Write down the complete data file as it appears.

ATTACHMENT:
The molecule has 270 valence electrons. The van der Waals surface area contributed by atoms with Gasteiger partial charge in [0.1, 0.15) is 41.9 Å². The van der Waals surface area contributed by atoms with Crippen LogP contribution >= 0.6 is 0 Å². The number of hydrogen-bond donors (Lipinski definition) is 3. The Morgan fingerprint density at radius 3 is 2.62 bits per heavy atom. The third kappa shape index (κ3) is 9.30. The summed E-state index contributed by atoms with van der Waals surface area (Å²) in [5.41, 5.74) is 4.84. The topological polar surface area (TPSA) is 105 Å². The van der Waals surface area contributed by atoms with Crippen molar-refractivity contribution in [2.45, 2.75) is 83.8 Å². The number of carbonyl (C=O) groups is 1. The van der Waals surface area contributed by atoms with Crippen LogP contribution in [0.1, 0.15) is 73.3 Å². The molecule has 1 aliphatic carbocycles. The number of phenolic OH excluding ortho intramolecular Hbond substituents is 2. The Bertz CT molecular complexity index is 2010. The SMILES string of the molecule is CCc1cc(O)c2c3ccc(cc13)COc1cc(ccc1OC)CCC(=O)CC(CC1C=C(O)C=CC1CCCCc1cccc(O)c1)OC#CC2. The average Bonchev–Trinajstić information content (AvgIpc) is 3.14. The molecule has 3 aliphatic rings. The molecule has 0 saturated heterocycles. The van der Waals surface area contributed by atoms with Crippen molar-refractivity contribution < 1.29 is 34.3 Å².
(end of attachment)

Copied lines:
The molecule has 270 valence electrons. The van der Waals surface area contributed by atoms with Gasteiger partial charge in [0.1, 0.15) is 41.9 Å². The van der Waals surface area contributed by atoms with Crippen LogP contribution >= 0.6 is 0 Å². The number of hydrogen-bond donors (Lipinski definition) is 3. The Morgan fingerprint density at radius 3 is 2.62 bits per heavy atom. The third kappa shape index (κ3) is 9.30. The summed E-state index contributed by atoms with van der Waals surface area (Å²) in [5.41, 5.74) is 4.84. The topological polar surface area (TPSA) is 105 Å². The van der Waals surface area contributed by atoms with Crippen molar-refractivity contribution in [2.45, 2.75) is 83.8 Å². The number of carbonyl (C=O) groups is 1. The van der Waals surface area contributed by atoms with Crippen LogP contribution in [0.1, 0.15) is 73.3 Å². The molecule has 1 aliphatic carbocycles. The number of phenolic OH excluding ortho intramolecular Hbond substituents is 2. The Bertz CT molecular complexity index is 2010. The SMILES string of the molecule is CCc1cc(O)c2c3ccc(cc13)COc1cc(ccc1OC)CCC(=O)CC(CC1C=C(O)C=CC1CCCCc1cccc(O)c1)OC#CC2. The average Bonchev–Trinajstić information content (AvgIpc) is 3.14. The molecule has 3 aliphatic rings. The molecule has 0 saturated heterocycles. The van der Waals surface area contributed by atoms with Crippen molar-refractivity contribution < 1.29 is 34.3 Å².